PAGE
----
One of the avenues for learning I've leveraged this past year is the Microsoft-sponsored ArcReady three hour in-person, bi-monthly seminar. It's held in a dozen or so cities but mine (Columbus, OH) is coming up on February 4th. Click here to register.
[...and before you look at the remaining post and say TLDR: ArcReady is free, there's usually good swag and there are some very cool/smart folks that attend...]
I enjoy ArcReady because more than likely, you won't see a line of code. As developers, we're constantly exposed to writings and presentations with lots of code. For the most part, I like that and feel it's the best way to learn about software development. However, always approaching from a developer perspective tends to lose the forest for the trees.
My opportunities to code have certainly declined over the years but I enjoy coding and can [gasp] actually read a code book and enjoy it (vs. using it as a reference). However, I'm constantly amazed at how frequently technologists fall to pieces when it comes to compiling an entire solution. We spend so much time and expend so much effort in becoming great developers that we never take a breath and say, "Hmmm, should I really have coded a message queueing application from scratch?" Or, for example, we never stop to ask ourselves, "Can I really create something superior in security to Active Directory?" Or even, "These classes are brilliant, but should I have used interfaces instead?"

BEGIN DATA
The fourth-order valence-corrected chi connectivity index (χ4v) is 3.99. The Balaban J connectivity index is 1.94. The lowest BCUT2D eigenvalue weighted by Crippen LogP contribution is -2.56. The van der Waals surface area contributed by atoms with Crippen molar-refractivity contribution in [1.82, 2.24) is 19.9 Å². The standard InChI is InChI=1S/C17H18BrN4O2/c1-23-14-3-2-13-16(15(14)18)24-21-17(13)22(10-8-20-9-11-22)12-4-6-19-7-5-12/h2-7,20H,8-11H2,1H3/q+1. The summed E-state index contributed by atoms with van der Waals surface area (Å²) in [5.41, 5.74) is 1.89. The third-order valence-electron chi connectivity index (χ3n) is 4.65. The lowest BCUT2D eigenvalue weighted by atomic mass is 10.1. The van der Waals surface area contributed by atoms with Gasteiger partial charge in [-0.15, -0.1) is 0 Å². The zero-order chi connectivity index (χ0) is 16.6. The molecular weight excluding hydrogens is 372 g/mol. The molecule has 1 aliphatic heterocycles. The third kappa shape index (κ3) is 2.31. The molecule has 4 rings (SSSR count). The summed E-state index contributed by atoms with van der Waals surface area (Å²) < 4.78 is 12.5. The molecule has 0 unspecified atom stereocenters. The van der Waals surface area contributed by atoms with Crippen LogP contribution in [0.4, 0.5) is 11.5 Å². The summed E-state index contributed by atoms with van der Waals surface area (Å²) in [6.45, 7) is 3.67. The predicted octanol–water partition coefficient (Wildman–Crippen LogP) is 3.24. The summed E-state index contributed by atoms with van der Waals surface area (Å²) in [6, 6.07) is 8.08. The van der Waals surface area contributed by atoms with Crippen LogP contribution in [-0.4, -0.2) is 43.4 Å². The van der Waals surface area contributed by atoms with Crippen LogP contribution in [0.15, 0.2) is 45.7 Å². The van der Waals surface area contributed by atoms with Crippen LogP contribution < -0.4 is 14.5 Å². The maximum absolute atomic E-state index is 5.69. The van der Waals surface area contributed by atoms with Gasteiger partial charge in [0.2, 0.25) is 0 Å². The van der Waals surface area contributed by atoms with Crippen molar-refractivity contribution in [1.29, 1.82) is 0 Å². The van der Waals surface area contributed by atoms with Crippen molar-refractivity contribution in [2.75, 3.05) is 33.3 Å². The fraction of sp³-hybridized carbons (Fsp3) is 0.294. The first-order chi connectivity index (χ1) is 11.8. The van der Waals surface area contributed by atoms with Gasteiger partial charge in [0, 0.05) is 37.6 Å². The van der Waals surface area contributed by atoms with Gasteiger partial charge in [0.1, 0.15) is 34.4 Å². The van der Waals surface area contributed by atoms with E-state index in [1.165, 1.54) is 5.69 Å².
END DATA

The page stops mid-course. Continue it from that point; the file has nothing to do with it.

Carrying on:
At times like these, your 5% time investment into something like ArcReady comes in handy. ArcReady (among other venues) helps you to think about software solutions holistically. We need to be more aware of solutions that are out there, tested, in production, and providing value. What's SaaS? What's SOA? What's PopFly? Should I be using them? Are they a better solution than custom application development?
This type of exposure to non-development learning helps us as technologists remain aware of what's out there and help prevent the limiting of our thinking. So, if you're a developer, considering branching out of developer-only content and expose yourself to a bit of solution architecture. ArcReady is a great venue for this.